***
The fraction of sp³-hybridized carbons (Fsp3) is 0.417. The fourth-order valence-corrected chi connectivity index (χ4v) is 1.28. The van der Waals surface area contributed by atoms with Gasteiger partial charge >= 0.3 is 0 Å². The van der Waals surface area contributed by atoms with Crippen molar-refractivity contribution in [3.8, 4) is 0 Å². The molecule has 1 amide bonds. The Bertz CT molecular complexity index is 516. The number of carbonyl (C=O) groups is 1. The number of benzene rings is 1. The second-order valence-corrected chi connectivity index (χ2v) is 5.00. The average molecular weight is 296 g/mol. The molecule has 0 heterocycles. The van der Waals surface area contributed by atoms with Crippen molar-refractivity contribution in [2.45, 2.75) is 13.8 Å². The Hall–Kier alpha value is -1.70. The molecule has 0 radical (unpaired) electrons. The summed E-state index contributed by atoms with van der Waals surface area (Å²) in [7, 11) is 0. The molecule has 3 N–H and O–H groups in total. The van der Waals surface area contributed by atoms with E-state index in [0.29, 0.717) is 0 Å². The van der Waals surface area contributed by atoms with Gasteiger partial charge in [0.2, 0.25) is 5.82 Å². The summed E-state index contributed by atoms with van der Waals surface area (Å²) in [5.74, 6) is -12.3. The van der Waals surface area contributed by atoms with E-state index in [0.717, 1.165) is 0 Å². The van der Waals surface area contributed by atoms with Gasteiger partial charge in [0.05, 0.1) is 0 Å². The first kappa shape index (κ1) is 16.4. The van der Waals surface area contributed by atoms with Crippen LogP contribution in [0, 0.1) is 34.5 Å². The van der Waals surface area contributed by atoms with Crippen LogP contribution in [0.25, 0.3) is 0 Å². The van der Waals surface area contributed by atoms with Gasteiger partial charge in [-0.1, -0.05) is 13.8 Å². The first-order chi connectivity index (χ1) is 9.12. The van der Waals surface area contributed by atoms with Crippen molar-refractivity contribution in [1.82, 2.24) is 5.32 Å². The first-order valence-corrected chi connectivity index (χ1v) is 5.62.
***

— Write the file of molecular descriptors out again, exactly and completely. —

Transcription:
The fraction of sp³-hybridized carbons (Fsp3) is 0.417. The fourth-order valence-corrected chi connectivity index (χ4v) is 1.28. The van der Waals surface area contributed by atoms with Gasteiger partial charge >= 0.3 is 0 Å². The van der Waals surface area contributed by atoms with Crippen molar-refractivity contribution in [3.8, 4) is 0 Å². The molecule has 1 amide bonds. The Bertz CT molecular complexity index is 516. The number of carbonyl (C=O) groups is 1. The number of benzene rings is 1. The second-order valence-corrected chi connectivity index (χ2v) is 5.00. The average molecular weight is 296 g/mol. The molecule has 0 heterocycles. The van der Waals surface area contributed by atoms with Crippen molar-refractivity contribution in [2.45, 2.75) is 13.8 Å². The Hall–Kier alpha value is -1.70. The molecule has 0 radical (unpaired) electrons. The summed E-state index contributed by atoms with van der Waals surface area (Å²) in [7, 11) is 0. The molecule has 3 N–H and O–H groups in total. The van der Waals surface area contributed by atoms with E-state index in [0.29, 0.717) is 0 Å². The van der Waals surface area contributed by atoms with Gasteiger partial charge in [0.2, 0.25) is 5.82 Å². The summed E-state index contributed by atoms with van der Waals surface area (Å²) in [5.74, 6) is -12.3. The van der Waals surface area contributed by atoms with E-state index in [0.717, 1.165) is 0 Å². The van der Waals surface area contributed by atoms with Gasteiger partial charge in [0.05, 0.1) is 0 Å². The first kappa shape index (κ1) is 16.4. The van der Waals surface area contributed by atoms with Crippen LogP contribution in [0, 0.1) is 34.5 Å². The van der Waals surface area contributed by atoms with Crippen LogP contribution in [0.25, 0.3) is 0 Å². The van der Waals surface area contributed by atoms with Gasteiger partial charge in [-0.1, -0.05) is 13.8 Å². The first-order chi connectivity index (χ1) is 9.12. The van der Waals surface area contributed by atoms with Crippen molar-refractivity contribution in [1.82, 2.24) is 5.32 Å². The first-order valence-corrected chi connectivity index (χ1v) is 5.62.